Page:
As you may know, the person (or persons) designated as the beneficiary of your tax-deferred 401(k) plan, 403(b) plan traditional IRA, Roth IRA and other retirement plans will receive that money when you die. These retirement plan assets are transferred by “operation of law,” which means that your will has no effect on them.

In other words, they pass outside of your will and are considered non-probate assets.

In general, married retirement account owners name their spouses or children as beneficiaries (it may even be required to name a spouse).

But in some situations, you may not want to name a person (or persons) as the beneficiary of your retirement plan. You may want to name a trust.

Here are some examples:

  • You may not want the beneficiary to receive all the money in the retirement account at once. A trust will allow they money to be distributed over time.
  • An individual may want to name his or her siblings as beneficiaries of a retirement account. But in the event one of the siblings dies, the account holder wants the children of the sibling to receive the money. A trust would allow this type of flexibility.
  • You may want to restrict the use of the money by a beneficiary (for example, to pay for college) or to care for a special needs child. Again, a trust would allow this while simply designating the beneficiary on your account would not.
  • The bulk of your money is held in retirement accounts and you want to set up a marital bypass trust to be the beneficiary in order to decrease estate tax.
  • An individual is remarrying and wants to set up a trust to ensure his new spouse and his children from a previous marriage receive a certain amount of money from the retirement accounts.

In these cases, as well as in other situations, you may be able to meet your goals by designating a trust as the beneficiary of your retirement account(s).

Tax Implications

However, naming a trust as the beneficiary of your retirement plan has tax implications.

In general, when a distribution is made from a tax-deferred retirement plan, the amount is taxable in the year it is received.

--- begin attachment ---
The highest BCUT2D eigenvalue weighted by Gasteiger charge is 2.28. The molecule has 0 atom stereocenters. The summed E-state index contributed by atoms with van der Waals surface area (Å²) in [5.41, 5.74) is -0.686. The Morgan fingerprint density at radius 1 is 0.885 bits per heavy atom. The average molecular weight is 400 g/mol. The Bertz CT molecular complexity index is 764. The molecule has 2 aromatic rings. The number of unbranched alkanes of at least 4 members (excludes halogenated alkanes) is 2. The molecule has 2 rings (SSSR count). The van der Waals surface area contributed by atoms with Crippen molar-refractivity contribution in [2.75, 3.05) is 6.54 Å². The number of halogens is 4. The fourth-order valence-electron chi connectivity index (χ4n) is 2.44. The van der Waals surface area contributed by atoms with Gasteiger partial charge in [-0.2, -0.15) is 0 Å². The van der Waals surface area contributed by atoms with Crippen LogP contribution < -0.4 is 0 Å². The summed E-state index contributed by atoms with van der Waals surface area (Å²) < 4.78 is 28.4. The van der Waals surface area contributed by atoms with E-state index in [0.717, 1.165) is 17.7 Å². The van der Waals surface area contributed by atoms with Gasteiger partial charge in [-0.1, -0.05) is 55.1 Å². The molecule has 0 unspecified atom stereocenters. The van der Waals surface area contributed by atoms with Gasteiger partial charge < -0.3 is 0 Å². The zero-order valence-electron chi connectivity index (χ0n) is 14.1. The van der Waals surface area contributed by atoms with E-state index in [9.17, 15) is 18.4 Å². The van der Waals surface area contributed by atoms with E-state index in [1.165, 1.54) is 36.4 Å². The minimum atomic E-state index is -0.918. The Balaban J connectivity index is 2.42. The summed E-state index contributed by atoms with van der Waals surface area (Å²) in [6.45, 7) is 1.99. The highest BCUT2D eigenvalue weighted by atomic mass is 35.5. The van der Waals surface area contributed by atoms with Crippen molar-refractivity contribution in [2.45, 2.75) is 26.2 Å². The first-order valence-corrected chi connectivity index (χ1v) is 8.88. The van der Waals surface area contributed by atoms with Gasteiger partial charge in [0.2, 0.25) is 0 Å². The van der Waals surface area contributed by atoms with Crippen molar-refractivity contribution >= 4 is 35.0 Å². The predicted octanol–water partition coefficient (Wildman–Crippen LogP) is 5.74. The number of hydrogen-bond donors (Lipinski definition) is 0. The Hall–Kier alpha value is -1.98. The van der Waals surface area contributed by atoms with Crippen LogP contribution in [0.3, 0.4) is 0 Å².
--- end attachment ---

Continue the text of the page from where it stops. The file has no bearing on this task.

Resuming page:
When a trust is named as the beneficiary of the retirement plan, the plan itself is not transferred. The assets are eventually distributed from the plan to the trust after the account holder’s death, and distributions are taxable at that time.

Therefore, if you are setting up a trust and funding it with retirement plan assets, you need to look at the tax costs and benefits. For example, if you want to leave retirement assets to your spouse and you want to defer taxes for years into the future, it is generally better to name the spouse outright as a beneficiary of the account rather than name a trust as the beneficiary. With a trust, a federal (and possibly state) income tax bill would be due in the year of the retirement plan distribution to the trust while as an outright beneficiary, your spouse has the ability to take a distribution or allow the tax deferral to continue for years.

Naming a trust as a beneficiary of your retirement plan can be a complex transaction. You need to first find out if the plan administrator allows a trust to be a beneficiary. You should also consider alternatives. For example, more emphasis on a properly prepared look-through trust can avoid negative income tax consequences and allow the trust beneficiary to take distribution over years. Consult with your estate attorney or a qualified adviser before finalizing any decisions.